Discovery brings back Chompie for 25th anniversary of Shark Week -- Gazette.Net







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Shark Week takes a bite out of Silver Spring

In honor of the 25th anniversary of Discovery Channel’s Shark Week, several promotional events are sweeping the Silver Spring area through Aug. 17.
Stop by and visit Chompie, the large inflatable shark at the Discovery building in downtown Silver Spring, and snap a photo of the great white for the Chompie Pic Contest. Once you take the photo, tweet it using the #ChompiePic hashtag. Four winners will be selected across the three weeks of his stay based on quality, originality and humor. The winners will each receive a burrito pack from California Tortilla.
Grab a blanket or chair and travel to Fountain Plaza at Ellsworth Drive in downtown Silver Spring Friday for a screening of “Shark Week’s Sharkzilla.” The event is fun for the whole family and will include photo opportunities with Chompie’s brother, Chompie Jr.

“Lasso it out,” Ann Wawer shouted into her flip phone, as she gazed eight stories up as riggers struggled to mount the great white shark on the Discovery Communications building Saturday in downtown Silver Spring.

Quick facts on Chompie

Chompie is composed of five pieces: the head, two side fins, a dorsal fin and a tailHe is 446 feet long from the tip of his nose to the back of his tail.He is 200 feet wide from tip to tip of his side fins.If he were a real great white shark, he would weigh 84,000 pounds.It took 11,820 yards — 6.65 miles — of fabric to make the shark.36.7 miles of thread and 3/4 mile of seatbelt webbing were used to build Chompie.The only nonfabric part of Chompie are the rings that attach the shark to the building.It takes 10 air blowers blowing 2,000 cubic feet of air per minute to keep the five pieces inflated.

A rope tied to the tip of the shark’s left fin overlooking Wayne Avenue was stuck, and Wawer jumped into action from her shady perch.

“Yes! Look’s good,” she said as crews managed to swing the large, nylon rope from under the fin — the inflatable appendage belonging to Chompie.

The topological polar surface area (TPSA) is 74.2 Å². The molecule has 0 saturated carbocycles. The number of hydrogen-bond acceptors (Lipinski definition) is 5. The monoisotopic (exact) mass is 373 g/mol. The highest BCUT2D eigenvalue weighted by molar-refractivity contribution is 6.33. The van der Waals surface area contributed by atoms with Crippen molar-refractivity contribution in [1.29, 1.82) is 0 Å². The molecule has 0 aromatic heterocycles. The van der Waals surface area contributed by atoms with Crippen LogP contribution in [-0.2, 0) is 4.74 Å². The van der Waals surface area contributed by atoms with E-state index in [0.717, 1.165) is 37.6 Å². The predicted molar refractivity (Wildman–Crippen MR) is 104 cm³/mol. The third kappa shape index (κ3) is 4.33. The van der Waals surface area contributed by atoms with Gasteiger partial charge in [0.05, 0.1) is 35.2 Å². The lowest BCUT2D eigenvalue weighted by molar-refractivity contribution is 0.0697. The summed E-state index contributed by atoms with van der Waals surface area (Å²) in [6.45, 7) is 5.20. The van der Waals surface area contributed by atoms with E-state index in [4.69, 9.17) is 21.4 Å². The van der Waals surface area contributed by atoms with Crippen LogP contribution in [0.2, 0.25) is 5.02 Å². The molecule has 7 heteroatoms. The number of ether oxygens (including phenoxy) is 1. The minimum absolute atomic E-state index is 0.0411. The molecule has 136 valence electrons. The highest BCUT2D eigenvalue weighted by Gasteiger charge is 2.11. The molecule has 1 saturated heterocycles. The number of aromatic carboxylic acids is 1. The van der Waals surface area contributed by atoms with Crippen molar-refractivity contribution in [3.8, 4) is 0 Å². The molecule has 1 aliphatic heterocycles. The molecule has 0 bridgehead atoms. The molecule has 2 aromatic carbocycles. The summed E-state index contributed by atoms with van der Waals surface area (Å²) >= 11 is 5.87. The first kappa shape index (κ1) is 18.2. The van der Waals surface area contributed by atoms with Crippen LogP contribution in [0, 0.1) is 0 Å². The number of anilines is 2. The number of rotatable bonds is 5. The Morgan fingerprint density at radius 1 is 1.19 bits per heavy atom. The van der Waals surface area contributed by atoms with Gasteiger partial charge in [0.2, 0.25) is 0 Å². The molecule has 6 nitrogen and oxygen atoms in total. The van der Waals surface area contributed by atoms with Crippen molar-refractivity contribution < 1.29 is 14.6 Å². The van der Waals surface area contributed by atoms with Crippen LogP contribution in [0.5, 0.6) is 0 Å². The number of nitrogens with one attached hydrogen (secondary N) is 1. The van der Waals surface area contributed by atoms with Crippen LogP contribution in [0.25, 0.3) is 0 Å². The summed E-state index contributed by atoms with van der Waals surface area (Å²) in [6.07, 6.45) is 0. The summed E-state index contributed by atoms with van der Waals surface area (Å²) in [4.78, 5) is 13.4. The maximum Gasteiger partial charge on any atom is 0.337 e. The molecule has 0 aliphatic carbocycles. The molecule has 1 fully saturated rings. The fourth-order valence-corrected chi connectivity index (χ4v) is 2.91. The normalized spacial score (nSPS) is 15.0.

Wawer, the designer of Chompie and vice chairman for CMEANN Productions, Inc., is one of three women she knows of in the U.S. who work with large inflatables, and the only female she knows of in the industry that designs and produces them for advertising and marketing promotions. She’s been in the business for 37 years and has designed about 72 different Disney inflatables, and worked on a number of projects for Paramount and Warner Brothers.

She said her business expanded by word-of-mouth. One of her favorite projects included climbing to the top of the Empire State Building in New York for the installation of an 84-foot King Kong for its 50th anniversary in 1984. Still, Wawer said she always has enjoyed working with Discovery on this project.

“Chompie is one of the most challenging projects and one of my favorites,” said Wawer, who was approached by Discovery in 2004 to create the oversized inflatable shark that has taken a bite out of the downtown area in 2007, 2010 and again this year.

Wawer was on site for the entire installation process, which began around 9 p.m. Friday night when lane closures began to prepare for cranes to install the right fin on the Colesville Road side of Discovery’s building and the tail on the Georgia Avenue side, which took about five hours and six hours, respectively.

Around 1 p.m. Saturday, Wawer was seeking relief from the sun on the grounds just off Wayne Avenue — giving orders from afar as crews began to mount the left fin, followed by the head and the dorsal fin that night. She is glad Chompie is out of her California warehouse and “back where he belongs.”

Chompie is 446 feet long from the tip of his nose to the back of his tail, 113 feet tall from his belly to dorsal fin and 200 feet wide from the tip of his side fins. If Chompie were a real shark, he would weigh 84,000 pounds.

The shark was created by first determining how large to make the head in proportion to a miniature cardboard building. Once they found the right size for the head, clay models were made for each of the five parts. From there, patterns were made and were scanned into a computer program, which then was sent to a digital fabric-cutting table. The pattern pieces were made from 11,720 yards of fabric, and with 36.7 miles of thread and 6,400 of man-hours, Chompie was born.

The entire process, Wawer said, took about six months.

“Nothing is more satisfying then when you’re sitting down and taking a picture of it over at the Metro station and somebody comes up and says ‘Wow, look at that,’” Wawer said.

David Hall of Silver Spring did just that when passing by with his 7-year-old daughter. Hall said they could see the tail of the shark from their apartment and were hoping to get a better look from up close.

“It’s a lot of work putting that thing up,” he said. “I think it’s pretty cool.

Chompie is a cold-air inflatable and requires continuous inflation. It takes 10 blowers pumping 2,000 cubic feet of air per minute to keep all five pieces inflated, said Discovery Engineering Manager Bradd Meadows.

Meadows said the shark can withstand about 10,000 pounds of pressure, which was put to the test in 2010 when a tornado ripped apart the dorsal fin. After an outcry from the public last year when Chompie did not make an appearance, Silver Spring’s favorite shark is back with a new dorsal fin.

Tammy Shea, vice president for corporate communications for Discovery, said she is excited to finally see Chompie back in action to promote Shark Week, the longest running annual cable programming event.

“It’s such an exciting time for us, and it’s great to have Chompie on the building and help us get excited about this annual event,” Shea said.

Chompie will be on display from July 30 through Shark Week, which begins Aug. 12.